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Before there was Blue Man Group, there was Mummenschanz
08:12 am



Mummenschanz are one of those artistic movements that frustrate me with their peerlessness; they’re both difficult to describe and woefully under-appreciated outside of artsy circles and/or their native Switzerland. Founded in 1972, The Mummenschanz Mask Theater was the baby of Bernie Schürch, Andres Bossard, and Italian American Floriana Frassetto. Each member had some of level classical training, and together they possessed a collective resume including writing, acrobatics, dance, acting, and mime. Immediately delving into high-concept performances with ingenious abstract props, the group chose “Mummenschanz,” a German word for pantomime as their moniker.

By 1973, Mummenschanz were touring the USA, Canada, and South America. In 1976, they performed on The Muppet Show (you can see one of their segments above), and from 1977 to 1980, performed a three year run on Broadway that clocked in at 1,326 performances. Though the line-up has changed, (Andres Bossard passed in 1992 due to complications from AIDS, and Bernie Schürch gave his last performance in 2012), Mummenschanz has never stopped performing or writing new material. Now they give workshops, open to amateurs, pros, hobbyists, and even children. Describing these workshops, their website enthusiastically declares, “There is movement, there is dance, there is laughter – loads of. There may sometimes be sounds of crying, but they are tears of joy.”

And that is what’s great about Mummenschanz: there is absolutely no trace of pretension in their work or artistic philosophy. They’re just weird, brilliant people doing strange and wonderful things, and they want everyone to enjoy it with them. Below is a 1974 feature on Swiss TV. The beginning shows some of their more elaborate props, and at the end you can see the same clay mask routine from The Muppet Show, but with an entirely different audience reception and tone; it’s like watching a completely separate performance.  I dare you not to be impressed.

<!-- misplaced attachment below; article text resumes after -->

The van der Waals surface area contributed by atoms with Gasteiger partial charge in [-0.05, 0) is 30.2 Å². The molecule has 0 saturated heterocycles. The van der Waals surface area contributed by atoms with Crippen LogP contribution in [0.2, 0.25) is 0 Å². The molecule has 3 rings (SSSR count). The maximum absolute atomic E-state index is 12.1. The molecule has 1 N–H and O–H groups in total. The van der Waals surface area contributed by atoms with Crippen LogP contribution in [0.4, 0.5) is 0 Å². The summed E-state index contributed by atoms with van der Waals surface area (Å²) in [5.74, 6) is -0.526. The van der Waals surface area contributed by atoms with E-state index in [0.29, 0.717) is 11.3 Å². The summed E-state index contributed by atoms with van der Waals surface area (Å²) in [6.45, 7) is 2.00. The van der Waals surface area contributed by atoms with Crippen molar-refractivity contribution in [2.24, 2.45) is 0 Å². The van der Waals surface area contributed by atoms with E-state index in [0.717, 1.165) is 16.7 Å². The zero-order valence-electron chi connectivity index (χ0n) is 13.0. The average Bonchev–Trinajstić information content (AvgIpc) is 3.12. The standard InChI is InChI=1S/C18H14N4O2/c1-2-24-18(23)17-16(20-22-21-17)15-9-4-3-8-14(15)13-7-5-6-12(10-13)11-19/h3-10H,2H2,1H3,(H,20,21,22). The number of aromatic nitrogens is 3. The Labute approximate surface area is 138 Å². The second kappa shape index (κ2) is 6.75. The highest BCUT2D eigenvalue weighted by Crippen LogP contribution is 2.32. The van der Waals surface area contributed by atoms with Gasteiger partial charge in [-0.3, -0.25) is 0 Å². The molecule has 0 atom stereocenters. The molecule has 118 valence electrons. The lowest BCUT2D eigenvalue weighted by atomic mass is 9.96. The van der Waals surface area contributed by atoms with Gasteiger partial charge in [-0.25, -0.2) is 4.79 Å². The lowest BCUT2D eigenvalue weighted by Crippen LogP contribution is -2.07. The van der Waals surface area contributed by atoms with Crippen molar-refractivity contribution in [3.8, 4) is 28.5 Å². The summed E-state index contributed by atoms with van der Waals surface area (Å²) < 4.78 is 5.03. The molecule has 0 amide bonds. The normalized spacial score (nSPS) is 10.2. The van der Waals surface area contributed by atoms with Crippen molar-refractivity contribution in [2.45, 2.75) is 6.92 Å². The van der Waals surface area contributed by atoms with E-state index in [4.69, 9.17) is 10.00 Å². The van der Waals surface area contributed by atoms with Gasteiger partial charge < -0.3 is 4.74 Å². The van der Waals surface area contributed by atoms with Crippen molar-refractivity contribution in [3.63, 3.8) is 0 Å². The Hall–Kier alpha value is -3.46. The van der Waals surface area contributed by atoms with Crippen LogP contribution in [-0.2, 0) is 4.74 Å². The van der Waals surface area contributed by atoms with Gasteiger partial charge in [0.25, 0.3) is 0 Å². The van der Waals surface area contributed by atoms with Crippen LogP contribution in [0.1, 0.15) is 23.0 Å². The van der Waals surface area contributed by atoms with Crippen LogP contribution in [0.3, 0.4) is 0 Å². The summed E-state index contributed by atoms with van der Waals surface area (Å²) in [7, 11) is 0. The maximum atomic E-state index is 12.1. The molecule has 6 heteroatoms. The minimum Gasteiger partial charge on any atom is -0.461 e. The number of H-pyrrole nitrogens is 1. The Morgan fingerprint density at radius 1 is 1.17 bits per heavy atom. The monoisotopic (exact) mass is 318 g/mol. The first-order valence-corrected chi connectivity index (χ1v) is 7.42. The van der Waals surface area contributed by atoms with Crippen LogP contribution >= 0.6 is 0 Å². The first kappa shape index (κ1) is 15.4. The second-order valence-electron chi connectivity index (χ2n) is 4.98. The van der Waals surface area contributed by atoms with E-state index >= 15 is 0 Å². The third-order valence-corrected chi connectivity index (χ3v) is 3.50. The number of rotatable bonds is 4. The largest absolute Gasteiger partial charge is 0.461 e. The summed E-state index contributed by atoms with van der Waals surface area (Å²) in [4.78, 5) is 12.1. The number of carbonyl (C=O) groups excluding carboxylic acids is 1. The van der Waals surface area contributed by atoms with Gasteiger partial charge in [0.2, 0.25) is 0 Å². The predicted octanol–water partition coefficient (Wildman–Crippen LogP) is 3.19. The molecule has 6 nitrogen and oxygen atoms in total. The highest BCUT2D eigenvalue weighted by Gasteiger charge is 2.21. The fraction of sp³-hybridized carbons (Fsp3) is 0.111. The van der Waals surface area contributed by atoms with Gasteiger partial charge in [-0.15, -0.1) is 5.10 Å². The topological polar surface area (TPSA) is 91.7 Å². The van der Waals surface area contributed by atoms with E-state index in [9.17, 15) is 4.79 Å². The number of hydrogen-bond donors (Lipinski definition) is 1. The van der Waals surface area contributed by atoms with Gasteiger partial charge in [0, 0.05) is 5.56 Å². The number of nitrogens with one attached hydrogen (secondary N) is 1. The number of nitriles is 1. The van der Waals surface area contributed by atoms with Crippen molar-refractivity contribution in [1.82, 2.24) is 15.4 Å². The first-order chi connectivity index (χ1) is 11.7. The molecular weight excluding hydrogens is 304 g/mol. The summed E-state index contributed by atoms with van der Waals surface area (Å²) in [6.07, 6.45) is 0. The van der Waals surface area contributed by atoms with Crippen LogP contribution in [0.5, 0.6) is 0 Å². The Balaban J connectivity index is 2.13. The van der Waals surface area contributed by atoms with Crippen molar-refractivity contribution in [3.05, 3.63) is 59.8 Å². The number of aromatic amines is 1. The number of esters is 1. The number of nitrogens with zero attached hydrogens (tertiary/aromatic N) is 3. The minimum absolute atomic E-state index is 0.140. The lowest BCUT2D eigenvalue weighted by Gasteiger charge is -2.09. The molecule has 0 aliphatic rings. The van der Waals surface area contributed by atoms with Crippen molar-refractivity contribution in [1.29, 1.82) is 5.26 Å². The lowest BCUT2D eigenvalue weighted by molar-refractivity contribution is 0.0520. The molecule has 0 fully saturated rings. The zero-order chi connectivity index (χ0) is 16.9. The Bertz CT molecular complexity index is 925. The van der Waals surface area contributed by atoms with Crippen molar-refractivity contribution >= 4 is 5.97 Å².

Posted by Amber Frost | Leave a comment
‘The Dinner of the Lonely Man’: A film from the fabulous world of Augustin Rebetez


Augustin Rebetez gives answers to questions that are as quirky and idiosyncratic as his films.

The Swiss conceptual photographic artist and film-maker describes himself as “a sad child full energy.” I don’t know whether he is sad or not, but his work is certainly full of energy and boundless imagination. I was particularly impressed with his stop animation film The Dinner of the Lonely Man, which he tells me was made “With my hands” over “Some nights.”

It is a beautifully eerie, funny, Lynchean dream, that tells the story of “The painting of Ulf, the old owner of a house in Norway who was living there alone.” Now you know.

This isn’t his only film, “The others who exist already are more epileptic that this one,” and his work has been exhibited and screened across the world.

Augustin’s only aim when making art or films is: “I try to be honest and to present good stuff.” He certainly does that, and in an amusing and highly original way.

He is currently working on “Some stuff, one new film which is called maison.” Check out more from the highly talented Mr. Rebetez here.


Posted by Paul Gallagher | Leave a comment
Swiss porn voice-over session
02:19 pm


Christopher Walken

If you’ve ever wanted to see a Christopher Walken doppelgänger make sexy-talk… here’s your chance.

(via KMFW )

Posted by Tara McGinley | Leave a comment